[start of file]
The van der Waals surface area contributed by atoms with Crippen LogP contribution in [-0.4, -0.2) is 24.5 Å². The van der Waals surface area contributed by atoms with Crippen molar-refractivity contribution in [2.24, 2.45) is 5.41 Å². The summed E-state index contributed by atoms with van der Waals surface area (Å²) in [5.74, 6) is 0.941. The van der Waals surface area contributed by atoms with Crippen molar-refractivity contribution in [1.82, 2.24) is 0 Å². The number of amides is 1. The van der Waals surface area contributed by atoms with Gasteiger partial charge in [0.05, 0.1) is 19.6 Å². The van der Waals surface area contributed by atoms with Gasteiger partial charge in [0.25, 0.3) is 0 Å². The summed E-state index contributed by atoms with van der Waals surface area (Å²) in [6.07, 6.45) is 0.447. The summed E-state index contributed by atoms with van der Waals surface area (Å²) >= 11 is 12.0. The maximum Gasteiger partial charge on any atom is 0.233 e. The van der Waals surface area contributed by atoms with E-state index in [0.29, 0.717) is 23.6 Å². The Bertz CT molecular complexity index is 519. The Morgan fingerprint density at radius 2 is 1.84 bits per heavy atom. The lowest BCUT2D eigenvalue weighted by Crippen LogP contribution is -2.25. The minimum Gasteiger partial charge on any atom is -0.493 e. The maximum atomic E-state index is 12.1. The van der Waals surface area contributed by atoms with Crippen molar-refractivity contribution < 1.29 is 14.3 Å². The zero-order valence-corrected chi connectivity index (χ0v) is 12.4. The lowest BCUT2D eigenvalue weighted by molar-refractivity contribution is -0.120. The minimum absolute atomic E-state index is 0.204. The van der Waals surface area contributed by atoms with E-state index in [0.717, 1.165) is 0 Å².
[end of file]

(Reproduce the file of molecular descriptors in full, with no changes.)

The van der Waals surface area contributed by atoms with Crippen LogP contribution in [-0.4, -0.2) is 24.5 Å². The van der Waals surface area contributed by atoms with Crippen molar-refractivity contribution in [2.24, 2.45) is 5.41 Å². The summed E-state index contributed by atoms with van der Waals surface area (Å²) in [5.74, 6) is 0.941. The van der Waals surface area contributed by atoms with Crippen molar-refractivity contribution in [1.82, 2.24) is 0 Å². The number of amides is 1. The van der Waals surface area contributed by atoms with Gasteiger partial charge in [0.05, 0.1) is 19.6 Å². The van der Waals surface area contributed by atoms with Gasteiger partial charge in [0.25, 0.3) is 0 Å². The summed E-state index contributed by atoms with van der Waals surface area (Å²) in [6.07, 6.45) is 0.447. The summed E-state index contributed by atoms with van der Waals surface area (Å²) >= 11 is 12.0. The maximum Gasteiger partial charge on any atom is 0.233 e. The van der Waals surface area contributed by atoms with E-state index in [0.29, 0.717) is 23.6 Å². The Bertz CT molecular complexity index is 519. The Morgan fingerprint density at radius 2 is 1.84 bits per heavy atom. The lowest BCUT2D eigenvalue weighted by Crippen LogP contribution is -2.25. The minimum Gasteiger partial charge on any atom is -0.493 e. The maximum atomic E-state index is 12.1. The van der Waals surface area contributed by atoms with Crippen molar-refractivity contribution < 1.29 is 14.3 Å². The zero-order valence-corrected chi connectivity index (χ0v) is 12.4. The lowest BCUT2D eigenvalue weighted by molar-refractivity contribution is -0.120. The minimum absolute atomic E-state index is 0.204. The van der Waals surface area contributed by atoms with E-state index in [0.717, 1.165) is 0 Å².